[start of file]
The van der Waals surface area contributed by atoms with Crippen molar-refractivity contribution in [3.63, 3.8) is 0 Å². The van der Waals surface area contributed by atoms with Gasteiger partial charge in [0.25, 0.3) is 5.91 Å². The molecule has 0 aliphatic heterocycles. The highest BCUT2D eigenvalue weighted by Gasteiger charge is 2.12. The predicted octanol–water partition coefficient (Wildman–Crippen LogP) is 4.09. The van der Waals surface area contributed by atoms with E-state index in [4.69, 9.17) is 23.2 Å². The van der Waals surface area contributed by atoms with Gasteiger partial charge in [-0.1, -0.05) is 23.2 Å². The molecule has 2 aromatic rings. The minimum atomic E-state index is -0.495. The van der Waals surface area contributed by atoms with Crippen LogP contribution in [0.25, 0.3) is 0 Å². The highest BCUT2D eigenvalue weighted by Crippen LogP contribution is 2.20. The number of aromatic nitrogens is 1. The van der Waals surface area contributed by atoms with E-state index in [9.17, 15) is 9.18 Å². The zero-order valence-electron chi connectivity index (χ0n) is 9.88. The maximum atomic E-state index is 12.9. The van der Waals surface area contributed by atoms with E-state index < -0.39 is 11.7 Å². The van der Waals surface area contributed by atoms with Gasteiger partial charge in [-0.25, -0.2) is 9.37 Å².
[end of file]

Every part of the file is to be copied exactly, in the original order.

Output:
The van der Waals surface area contributed by atoms with Crippen molar-refractivity contribution in [3.63, 3.8) is 0 Å². The van der Waals surface area contributed by atoms with Gasteiger partial charge in [0.25, 0.3) is 5.91 Å². The molecule has 0 aliphatic heterocycles. The highest BCUT2D eigenvalue weighted by Gasteiger charge is 2.12. The predicted octanol–water partition coefficient (Wildman–Crippen LogP) is 4.09. The van der Waals surface area contributed by atoms with E-state index in [4.69, 9.17) is 23.2 Å². The van der Waals surface area contributed by atoms with Gasteiger partial charge in [-0.1, -0.05) is 23.2 Å². The molecule has 2 aromatic rings. The minimum atomic E-state index is -0.495. The van der Waals surface area contributed by atoms with Crippen LogP contribution in [0.25, 0.3) is 0 Å². The highest BCUT2D eigenvalue weighted by Crippen LogP contribution is 2.20. The number of aromatic nitrogens is 1. The van der Waals surface area contributed by atoms with E-state index in [9.17, 15) is 9.18 Å². The zero-order valence-electron chi connectivity index (χ0n) is 9.88. The maximum atomic E-state index is 12.9. The van der Waals surface area contributed by atoms with E-state index < -0.39 is 11.7 Å². The van der Waals surface area contributed by atoms with Gasteiger partial charge in [-0.25, -0.2) is 9.37 Å².